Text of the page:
When an Epidemic and Pandemic Collide
In the late 1990s, there was a sharp increase in the prescription of opioids as pain-killers. This originated from pharmaceutical companies claiming that the rate of addiction to opioid medication was very low--a claim that turned out to be horrifically wrong.
Opioid painkillers can indeed be highly addictive, and the ensuing epidemic has left a deep scars on the US population: 2018 data indicates that 128 people die every day after overdosing, and the CDC reports that the epidemic is costing $78.5 billion annually in terms of healthcare, lost productivity, addiction treatment, and criminal justice involvement. Since the first wave of the opioid epidemic in the 1990s, two more have crippled the nation. The second wave started around 2010, with rapid increases in overdose deaths involving heroin abuse, and around 2013, a third wave hit with significant increases in overdose deaths related to synthetic opioids such as fentanyl.
Even though the US healthcare industry has been prioritizing COVID-19 treatment these past six months, the opioid epidemic hasn’t gone away; in fact, the pandemic has in many ways made the situation worse. A recent analysis of 500,000 urine drug tests by Millennium Health has revealed an increase of 32% for non-prescribed fentanyl, 20% for methamphetamine, and 10% for cocaine from mid-March through May. It has also been confirmed that suspected drug overdoses have climbed 18% in the same period. With COVID-19 disrupting illicit drug supply chains, some people are turning to new dealers and drugs--a dangerous situation because more and more products are being laced with the synthetic opioid fentanyl which will only worsen the crisis. People in recovery have depended on structure and support from others, which quarantine has undoubtedly disrupted, and isolation has led more people to overdosing alone with no one nearby to help.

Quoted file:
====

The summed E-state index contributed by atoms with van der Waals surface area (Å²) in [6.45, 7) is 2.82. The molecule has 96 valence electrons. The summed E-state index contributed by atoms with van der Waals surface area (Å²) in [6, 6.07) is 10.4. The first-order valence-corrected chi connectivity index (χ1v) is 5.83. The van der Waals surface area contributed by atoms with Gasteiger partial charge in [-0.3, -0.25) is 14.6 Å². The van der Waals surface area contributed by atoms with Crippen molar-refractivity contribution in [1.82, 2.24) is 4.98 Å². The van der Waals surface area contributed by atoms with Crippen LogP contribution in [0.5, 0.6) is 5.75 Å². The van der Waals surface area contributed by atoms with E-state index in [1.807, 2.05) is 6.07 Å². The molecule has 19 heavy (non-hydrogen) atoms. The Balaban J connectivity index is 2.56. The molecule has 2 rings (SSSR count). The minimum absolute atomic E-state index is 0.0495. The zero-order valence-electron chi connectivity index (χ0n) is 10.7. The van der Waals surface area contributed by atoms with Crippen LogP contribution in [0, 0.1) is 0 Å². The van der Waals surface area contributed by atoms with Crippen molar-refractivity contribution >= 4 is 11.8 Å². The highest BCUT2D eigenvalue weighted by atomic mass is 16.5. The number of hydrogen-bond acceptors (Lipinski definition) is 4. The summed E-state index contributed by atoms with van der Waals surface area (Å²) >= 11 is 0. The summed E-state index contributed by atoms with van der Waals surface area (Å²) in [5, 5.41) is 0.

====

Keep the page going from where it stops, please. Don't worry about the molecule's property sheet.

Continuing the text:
People of color, including African American and Latinx communities, are hit especially hard by the opioid epidemic and COVID-19 pandemic. Such groups often have accessibility issues with affordable healthcare and addiction treatment, and with the pandemic showing no signs of stopping any time soon, addiction services and public health face even more cuts. This means that for people most at risk of overdose, finding help could grow even harder. It is clearer than ever the racial inequities present in our healthcare system, and as a whole we must address the lack of accessible and affordable healthcare.
With proper funding and resourcing, creating a more resilient and robust healthcare system could potentially save millions of lives, and thousands from overdose deaths.